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When election time rolls around there's always plenty of talk of change. The problem, however, is regardless of who is elected, the eventual outcome almost always brings us more of the same.
Take the recent action in the Virginia House of Delegates, for example.
After more than 150 years of Democrat-controlled redistricting, the Republicans finally had their shot in 2001 to change the way the process was handled. Instead, it simply meant a new party was in charge.
There was hope this year all of that would change. The Republicans controlled the House; the Democrats controlled the Senate. But instead of opting for change, a few Republicans in the House decided against it.
And we all suffer the consequences.
Following the census every 10 years, the General Assembly is entrusted with the job of drawing the district lines for the Virginia House of Delegates, the Senate and Congress. Over the years this has turned into a fiasco as the party in control drew outlandish districts to favor its own candidates.
This has resulted in fewer contested elections and lower voter turnout. Protect the incumbents has been the mantra and establish greater control has been the goal of the party in charge.
This year should have been different.
There was a strong bipartisan call for a change in the system.
Democratic Gov. Tim Kaine was on board. So was Republican Lt. Gov. Bill Bolling.
Both had endorsed a new plan.
That proposal would have set up a seven-member commission to draw the boundaries, taking the process out of the hands of the General Assembly. At least to a point.
The commission would have been made up of three Democrats and three Republicans and they would have then appointed a seventh member to serve as an independent chairman of the group.
Some claimed it wouldn't have made a difference, because the General Assembly would have still had the final say. But that's short-sighted. The fact that a non-partisan commission would have drawn up the districts would have provided for a plan less dependent on politics and more on reality. In addition, once that plan was released, the General Assembly would have had more public pressure to approve the plan, regardless of which party is in charge.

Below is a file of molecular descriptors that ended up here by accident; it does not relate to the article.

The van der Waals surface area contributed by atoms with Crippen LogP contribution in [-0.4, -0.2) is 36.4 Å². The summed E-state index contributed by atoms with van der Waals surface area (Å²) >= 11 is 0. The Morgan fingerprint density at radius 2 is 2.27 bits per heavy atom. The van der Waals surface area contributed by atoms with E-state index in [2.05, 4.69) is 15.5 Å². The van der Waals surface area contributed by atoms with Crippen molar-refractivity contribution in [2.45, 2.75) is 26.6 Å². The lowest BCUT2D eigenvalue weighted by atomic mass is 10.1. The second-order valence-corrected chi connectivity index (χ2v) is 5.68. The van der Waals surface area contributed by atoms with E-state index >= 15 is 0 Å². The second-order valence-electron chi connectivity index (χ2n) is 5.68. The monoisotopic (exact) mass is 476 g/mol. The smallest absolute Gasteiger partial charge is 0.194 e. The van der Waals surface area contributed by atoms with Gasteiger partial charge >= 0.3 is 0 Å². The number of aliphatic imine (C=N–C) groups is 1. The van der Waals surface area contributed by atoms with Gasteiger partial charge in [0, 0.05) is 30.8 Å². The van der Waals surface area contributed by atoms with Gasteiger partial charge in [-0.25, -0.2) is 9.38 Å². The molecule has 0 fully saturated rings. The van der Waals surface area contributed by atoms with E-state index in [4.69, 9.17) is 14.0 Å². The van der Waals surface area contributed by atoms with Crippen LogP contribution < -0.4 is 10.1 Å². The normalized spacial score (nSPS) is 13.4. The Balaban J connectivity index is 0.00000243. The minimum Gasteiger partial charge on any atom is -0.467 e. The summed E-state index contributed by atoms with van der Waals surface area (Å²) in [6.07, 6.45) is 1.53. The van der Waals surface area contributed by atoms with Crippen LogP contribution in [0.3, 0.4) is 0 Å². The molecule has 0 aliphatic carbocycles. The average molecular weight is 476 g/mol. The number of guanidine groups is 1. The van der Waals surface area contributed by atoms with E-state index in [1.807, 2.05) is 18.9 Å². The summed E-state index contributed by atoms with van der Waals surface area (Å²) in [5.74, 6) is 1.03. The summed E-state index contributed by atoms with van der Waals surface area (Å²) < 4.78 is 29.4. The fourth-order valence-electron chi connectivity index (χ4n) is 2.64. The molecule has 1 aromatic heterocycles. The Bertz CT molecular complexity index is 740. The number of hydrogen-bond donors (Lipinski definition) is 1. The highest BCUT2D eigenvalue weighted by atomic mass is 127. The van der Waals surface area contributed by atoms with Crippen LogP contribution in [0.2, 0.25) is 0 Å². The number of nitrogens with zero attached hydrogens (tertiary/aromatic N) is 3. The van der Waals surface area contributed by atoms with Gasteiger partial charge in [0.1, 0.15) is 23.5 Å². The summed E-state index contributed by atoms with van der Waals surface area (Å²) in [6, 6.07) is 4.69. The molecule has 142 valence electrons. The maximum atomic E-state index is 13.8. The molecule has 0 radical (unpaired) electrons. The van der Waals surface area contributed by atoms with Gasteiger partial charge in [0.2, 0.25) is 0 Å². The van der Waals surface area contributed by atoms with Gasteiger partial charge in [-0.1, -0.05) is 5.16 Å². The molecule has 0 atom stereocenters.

In the end, the proposal died because of partisan politics. Three Republicans on the subcommittee of the House Privileges and Elections Committee voted to kill the bill; the two Democrats on the subcommittee voting in favor of advancing the plan. This should have gone to the House floor for consideration. It's a shame the Republicans chose to kill it. This after the Democratic-controlled Senate had overwhelmingly supported the bill.
In addition to some on both sides of the aisle, those who favored the legislation included the League of Women Voters and the Virginia Chamber of Commerce. Those supporting it believed it would helped create fair and logical districts ? and a more competitive election process. In fact, the Virginia Redistricting Coalition is on record stating that last year only 17 of the 140 districts had competitive elections. "We've seen three sitting legislators from the minority party drawn into the same district and districts over 150 miles long, all falsely drawn in the name of representative government," the Coalition stated in a Jan. 23 statement on the current process.
Now we can expect more of the same.
It's no wonder people are disillusioned with their political leaders. In the end it was just more of the same from the political process. The voters ? and the Commonwealth ? are the ones hurt as a result.